My neighbour charges towards me, brandishing a book. ‘Read this!’ he urges in German.

Usually when someone says, ‘Read this!’ I’m happy to do so, especially when that person is fresh-faced, tanned, exuberant, and full of the sort of energy that only a good summer holiday can instil in you. But recently I’ve become a little reluctant to accept books from my neighbour. Ever since he turned four, his reading ability has improved dramatically, meaning that soon the day will come when he brings a book to me and says, ‘Read this!’ and I will be forced to say, in my terrible German, ‘I can’t.’

Slightly nervously I take the book. It’s in Russian. ‘I can’t,’ I say.

His father, who comes from Bavaria, explains that they’ve been visiting relations in Moscow. ‘He’s different since being there,’ he says, looking a little worried as he watches his son dance wildly on the landing. ‘He’s entered a… Phase.’

He doesn’t say A Russian Phase. Naturally, you’d be hesitant to stamp a national stereotype on your half-Russian son so early in life. Suddenly the miniature Cossack stops dancing. ‘Warten!’ he commands, raising an imperative hand. He disappears briefly and returns with a small plastic army tank, which he thrusts at me. ‘Warten!’ he says again, and again he disappears, and soon I’m being handed a furry Russian hat. After a few minutes my arms are full of souvenirs from Moscow.

That evening, at the launch for the German translation of my new novel Der Dirigent, the audience is captivated by a Russian pianist who has been hired to play some Shostakovich. Battling with a slightly out-of-tune upright piano – not his usual standard of instrument – his face darkens. His hands become a blur, his hair flies – and once he’s hammered out the final chords he leaps off the stool and strides down the aisle and right out the door in a fit of musical passion.

‘So Russian!’ people exclaim admiringly.

Somehow I’m not surprised when, the next day, my friend calls and asks me to dinner at a Russian restaurant. We start with small rounds of cold potato and gherkin, washed down with vodka; then we move onto borscht, then blinis, and then more vodka. Halfway through the meal my friend starts looking appreciatively at the dark-eyed waiter. ‘Doesn’t he look like Pasternak?’ she mutters. ‘He couldn’t look more Russian if he tried.’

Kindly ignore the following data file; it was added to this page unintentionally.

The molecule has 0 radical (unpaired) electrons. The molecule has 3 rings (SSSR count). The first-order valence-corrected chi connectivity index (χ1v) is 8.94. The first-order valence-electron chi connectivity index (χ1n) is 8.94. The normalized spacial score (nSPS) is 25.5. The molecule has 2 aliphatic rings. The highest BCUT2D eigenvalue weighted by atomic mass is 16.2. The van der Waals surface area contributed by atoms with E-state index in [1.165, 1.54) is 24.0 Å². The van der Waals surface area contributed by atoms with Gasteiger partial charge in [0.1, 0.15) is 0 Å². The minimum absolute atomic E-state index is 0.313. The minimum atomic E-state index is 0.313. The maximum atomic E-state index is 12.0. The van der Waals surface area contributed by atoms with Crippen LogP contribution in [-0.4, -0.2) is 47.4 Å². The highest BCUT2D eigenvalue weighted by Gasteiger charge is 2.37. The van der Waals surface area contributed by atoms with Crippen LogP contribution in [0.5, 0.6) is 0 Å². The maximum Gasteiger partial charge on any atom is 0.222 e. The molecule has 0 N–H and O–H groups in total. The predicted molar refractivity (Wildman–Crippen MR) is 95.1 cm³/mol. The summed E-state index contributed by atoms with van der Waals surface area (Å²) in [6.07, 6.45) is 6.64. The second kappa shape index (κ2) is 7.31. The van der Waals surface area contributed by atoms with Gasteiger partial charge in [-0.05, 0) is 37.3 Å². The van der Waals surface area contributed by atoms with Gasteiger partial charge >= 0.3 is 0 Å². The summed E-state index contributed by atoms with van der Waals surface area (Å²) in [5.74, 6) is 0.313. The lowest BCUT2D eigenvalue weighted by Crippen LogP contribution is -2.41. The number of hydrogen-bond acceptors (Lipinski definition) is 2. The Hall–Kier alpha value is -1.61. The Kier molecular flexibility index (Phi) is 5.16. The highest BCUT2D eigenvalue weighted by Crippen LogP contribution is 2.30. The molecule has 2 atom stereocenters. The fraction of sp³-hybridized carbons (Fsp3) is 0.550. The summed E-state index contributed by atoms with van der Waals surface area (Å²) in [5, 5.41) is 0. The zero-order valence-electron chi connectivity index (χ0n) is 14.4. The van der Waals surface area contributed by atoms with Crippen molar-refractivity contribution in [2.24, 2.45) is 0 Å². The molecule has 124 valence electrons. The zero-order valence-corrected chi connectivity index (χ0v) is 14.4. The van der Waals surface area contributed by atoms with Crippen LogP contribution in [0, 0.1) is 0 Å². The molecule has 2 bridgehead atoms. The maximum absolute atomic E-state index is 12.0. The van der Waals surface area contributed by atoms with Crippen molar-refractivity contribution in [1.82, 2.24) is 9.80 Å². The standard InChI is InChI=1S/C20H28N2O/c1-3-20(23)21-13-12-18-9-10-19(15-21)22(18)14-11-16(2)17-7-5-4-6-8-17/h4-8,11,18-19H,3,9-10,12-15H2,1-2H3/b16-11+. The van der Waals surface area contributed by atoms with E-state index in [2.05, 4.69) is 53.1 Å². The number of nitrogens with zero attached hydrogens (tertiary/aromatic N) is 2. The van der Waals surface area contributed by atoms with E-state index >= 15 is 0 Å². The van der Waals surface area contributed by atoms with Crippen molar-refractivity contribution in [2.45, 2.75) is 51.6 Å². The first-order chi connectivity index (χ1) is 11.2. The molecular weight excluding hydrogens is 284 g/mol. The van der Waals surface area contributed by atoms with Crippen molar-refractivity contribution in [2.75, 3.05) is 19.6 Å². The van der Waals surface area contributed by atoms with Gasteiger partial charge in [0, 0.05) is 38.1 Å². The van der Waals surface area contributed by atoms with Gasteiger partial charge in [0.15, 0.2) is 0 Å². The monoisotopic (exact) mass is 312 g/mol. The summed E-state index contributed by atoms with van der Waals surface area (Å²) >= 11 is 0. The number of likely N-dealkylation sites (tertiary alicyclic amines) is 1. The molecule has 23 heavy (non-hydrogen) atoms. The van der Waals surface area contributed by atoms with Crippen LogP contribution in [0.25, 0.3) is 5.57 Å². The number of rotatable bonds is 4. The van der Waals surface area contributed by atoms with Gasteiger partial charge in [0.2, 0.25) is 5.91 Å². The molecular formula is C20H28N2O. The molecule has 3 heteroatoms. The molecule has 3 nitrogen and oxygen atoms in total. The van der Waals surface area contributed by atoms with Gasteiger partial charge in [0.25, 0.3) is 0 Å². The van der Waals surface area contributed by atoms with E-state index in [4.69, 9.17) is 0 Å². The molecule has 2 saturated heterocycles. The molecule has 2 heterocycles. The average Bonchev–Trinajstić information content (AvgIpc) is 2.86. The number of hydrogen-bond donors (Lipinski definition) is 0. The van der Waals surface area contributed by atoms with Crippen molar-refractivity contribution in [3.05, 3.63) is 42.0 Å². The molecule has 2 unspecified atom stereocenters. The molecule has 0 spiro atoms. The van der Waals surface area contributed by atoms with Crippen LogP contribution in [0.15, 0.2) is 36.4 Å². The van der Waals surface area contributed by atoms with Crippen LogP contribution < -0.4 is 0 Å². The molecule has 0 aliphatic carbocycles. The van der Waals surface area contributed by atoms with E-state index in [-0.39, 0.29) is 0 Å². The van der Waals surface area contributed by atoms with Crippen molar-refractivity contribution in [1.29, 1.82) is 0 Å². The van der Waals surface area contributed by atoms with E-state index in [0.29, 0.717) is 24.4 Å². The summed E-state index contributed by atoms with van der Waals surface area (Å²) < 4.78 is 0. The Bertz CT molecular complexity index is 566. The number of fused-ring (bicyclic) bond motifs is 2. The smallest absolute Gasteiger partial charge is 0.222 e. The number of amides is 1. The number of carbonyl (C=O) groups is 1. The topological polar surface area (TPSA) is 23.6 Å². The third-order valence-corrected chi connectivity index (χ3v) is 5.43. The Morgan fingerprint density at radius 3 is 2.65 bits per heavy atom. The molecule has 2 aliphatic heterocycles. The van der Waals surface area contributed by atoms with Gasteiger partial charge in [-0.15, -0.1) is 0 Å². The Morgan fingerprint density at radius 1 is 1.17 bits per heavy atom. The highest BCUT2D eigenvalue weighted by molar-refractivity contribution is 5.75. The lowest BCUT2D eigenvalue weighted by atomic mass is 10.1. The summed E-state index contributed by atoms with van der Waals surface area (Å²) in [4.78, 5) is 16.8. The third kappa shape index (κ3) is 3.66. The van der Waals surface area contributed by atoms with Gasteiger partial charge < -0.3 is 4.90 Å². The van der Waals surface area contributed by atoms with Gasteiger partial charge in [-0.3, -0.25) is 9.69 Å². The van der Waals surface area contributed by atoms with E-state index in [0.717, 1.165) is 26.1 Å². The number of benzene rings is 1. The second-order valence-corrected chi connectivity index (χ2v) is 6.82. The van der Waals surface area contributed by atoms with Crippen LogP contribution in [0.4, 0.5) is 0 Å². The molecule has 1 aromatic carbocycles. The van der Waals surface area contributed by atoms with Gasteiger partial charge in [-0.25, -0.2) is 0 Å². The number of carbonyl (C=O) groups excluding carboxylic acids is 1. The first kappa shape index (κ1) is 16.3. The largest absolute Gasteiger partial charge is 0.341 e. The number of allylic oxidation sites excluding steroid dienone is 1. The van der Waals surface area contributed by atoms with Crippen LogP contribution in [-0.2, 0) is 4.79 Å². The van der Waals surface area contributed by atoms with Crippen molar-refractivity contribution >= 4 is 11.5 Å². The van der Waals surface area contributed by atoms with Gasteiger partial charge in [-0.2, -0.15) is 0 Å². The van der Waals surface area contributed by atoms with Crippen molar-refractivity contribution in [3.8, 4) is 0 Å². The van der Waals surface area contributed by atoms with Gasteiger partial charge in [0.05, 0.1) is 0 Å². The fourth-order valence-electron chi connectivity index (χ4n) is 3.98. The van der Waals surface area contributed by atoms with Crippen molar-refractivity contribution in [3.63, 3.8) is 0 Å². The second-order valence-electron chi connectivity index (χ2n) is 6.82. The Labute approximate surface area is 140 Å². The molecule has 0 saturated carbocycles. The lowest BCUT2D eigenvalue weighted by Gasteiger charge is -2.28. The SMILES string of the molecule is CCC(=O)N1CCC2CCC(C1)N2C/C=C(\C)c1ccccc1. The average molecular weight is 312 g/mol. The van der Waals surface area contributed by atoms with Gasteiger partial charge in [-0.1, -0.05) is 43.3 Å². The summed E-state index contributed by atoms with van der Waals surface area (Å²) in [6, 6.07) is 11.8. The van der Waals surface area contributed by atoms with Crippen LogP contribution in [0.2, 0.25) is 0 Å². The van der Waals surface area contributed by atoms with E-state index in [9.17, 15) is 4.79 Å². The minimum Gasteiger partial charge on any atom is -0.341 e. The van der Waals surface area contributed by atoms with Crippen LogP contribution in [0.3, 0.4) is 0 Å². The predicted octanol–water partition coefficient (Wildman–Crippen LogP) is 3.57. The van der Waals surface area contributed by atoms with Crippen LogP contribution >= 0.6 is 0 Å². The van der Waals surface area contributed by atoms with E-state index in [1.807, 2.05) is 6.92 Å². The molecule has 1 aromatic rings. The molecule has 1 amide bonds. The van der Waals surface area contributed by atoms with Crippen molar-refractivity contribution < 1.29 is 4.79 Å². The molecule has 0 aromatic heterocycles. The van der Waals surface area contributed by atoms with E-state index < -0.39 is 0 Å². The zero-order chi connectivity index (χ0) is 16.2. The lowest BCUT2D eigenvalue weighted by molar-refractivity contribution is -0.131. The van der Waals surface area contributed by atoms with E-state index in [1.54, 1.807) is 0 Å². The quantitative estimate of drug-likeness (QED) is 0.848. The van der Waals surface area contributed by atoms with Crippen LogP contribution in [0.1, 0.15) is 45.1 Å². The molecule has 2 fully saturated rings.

The very next evening – Russia, it seems, is be the dish of the week, a specialty menu cooked up by a Great Cosmic Chef – I find myself at a function in Berlin’s Russian Embassy. Red marble walls taken from Hitler’s Chancellery, huge glittering chandeliers, and a hundred musicians from the Deutsche Symphony Orchestra milling about, honouring their newly appointed conductor from St Petersburg.

There he is, the man of the hour, circling the room: calm, smiling, polite. ‘So Russian!’ everyone murmurs appreciatively. And when we leave, shuffling past two huge steely-eyed security guards, someone whispers, ‘So Russian!’

I can’t help wondering, can they really all be ‘So Russian’? The imperative four-year-old, the passionate pianist, the Pasternak waiter, the calm conductor, and the fearsome beefcakes? Perhaps. But perhaps they’re just being So Themselves and seen out of context, through eyes not looking for stereotypes, they could be from almost anywhere. Just like us.